Okay, chart seven (below) is similar to chart 6 (above), but it also includes rate of UFO reporting. I've standardized the scores of all three of these variables in chart 7 (i.e. rescaled them to match-up in magnitude and in unit of measurement. For more info on standardization of variables, visit this link). Because my variables are now standardized, I can lay them on top of each other and compare the shapes of their lines directly.
Here's what I take from this chart, tentatively: the ‘bump’ in the data that I keep mentioning looks like Americans’ smartphone adoption pushing up the floor for number of internet users, thus causing more UFO sightings.
Smartphone access increases levels of access to online life by mobilizing it: those who were already online are now online even more because they always have their smartphone, while those who weren’t online before might find online life easier to approach for the first time than would be the case on a PC (this seems intuitive).
As the population online increases, so does the rate of occurrence of all the things people do, and that includes reporting UFOs.
This idea will guide hypotheses in my future work on this data. At face value I think the chart above at least hints at the validity of my study's variables as they relate to each other.
- National UFO Reporting Center (2017). Report Database. http://www.nuforc.org/
- Montfort, S. (2017) I Want to Believe: UFO Sightings Around the World https://vizthis.wordpress.com/2017/02/21/i-want-to-believe-ufo-sightings-around-the-world/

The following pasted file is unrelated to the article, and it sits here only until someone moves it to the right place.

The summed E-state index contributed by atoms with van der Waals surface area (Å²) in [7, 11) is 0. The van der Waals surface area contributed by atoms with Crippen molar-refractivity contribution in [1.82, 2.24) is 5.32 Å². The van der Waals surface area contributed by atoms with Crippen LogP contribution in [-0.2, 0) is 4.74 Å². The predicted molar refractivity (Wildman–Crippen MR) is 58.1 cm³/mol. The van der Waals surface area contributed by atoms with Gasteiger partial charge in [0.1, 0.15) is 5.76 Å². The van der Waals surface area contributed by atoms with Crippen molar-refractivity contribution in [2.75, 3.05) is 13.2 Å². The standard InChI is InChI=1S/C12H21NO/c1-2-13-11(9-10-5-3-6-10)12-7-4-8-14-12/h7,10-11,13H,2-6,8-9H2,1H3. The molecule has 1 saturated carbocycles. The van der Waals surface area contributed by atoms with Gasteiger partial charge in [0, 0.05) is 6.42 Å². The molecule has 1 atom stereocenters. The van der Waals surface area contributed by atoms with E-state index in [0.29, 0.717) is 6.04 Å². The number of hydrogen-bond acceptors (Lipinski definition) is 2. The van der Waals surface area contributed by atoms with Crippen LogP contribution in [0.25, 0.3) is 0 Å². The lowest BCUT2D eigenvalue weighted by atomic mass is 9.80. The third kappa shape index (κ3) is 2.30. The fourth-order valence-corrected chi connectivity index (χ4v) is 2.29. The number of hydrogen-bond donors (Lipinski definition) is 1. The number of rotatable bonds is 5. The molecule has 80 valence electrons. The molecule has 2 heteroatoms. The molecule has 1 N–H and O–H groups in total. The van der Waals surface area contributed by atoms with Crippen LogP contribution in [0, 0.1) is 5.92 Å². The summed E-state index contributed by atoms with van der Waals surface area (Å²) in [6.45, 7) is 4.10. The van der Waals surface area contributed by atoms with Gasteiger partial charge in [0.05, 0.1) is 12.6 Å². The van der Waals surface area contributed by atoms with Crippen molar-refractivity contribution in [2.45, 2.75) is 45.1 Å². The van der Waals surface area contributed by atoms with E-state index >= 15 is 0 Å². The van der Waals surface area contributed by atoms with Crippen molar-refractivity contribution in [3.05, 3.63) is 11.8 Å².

- Fox News (2017) UFO sightings hit all-time high, report says. http://www.foxnews.com/science/2017/02/28/ufo-sightings-hit-all-time-high-report-says.html
- Stat Trek: What is Linear Regression? http://stattrek.com/regression/linear-regression.aspx
- Statistics How-To: Standardized Variables http://www.statisticshowto.com/standardized-variables/
- National UFO Reporting Center (2017). Report Database. http://www.nuforc.org/
- Internet Live Stats: USA. http://www.internetlivestats.com/internet-users/us/
- University of Virginia: 1994 -2008 - 14 Years of Web Statistics http://www.virginia.edu/virginia/archive/webstats.html
- Pew Research Center: Mobile Fact Sheet http://www.pewinternet.org/fact-sheet/mobile/
- comScore Insights/blog: US Smartphone Penetration Surpassed 80 Percent in 2016: https://www.comscore.com/Insights/Blog/US-Smartphone-Penetration-Surpassed-80-Percent-in-2016
Thanks for reading.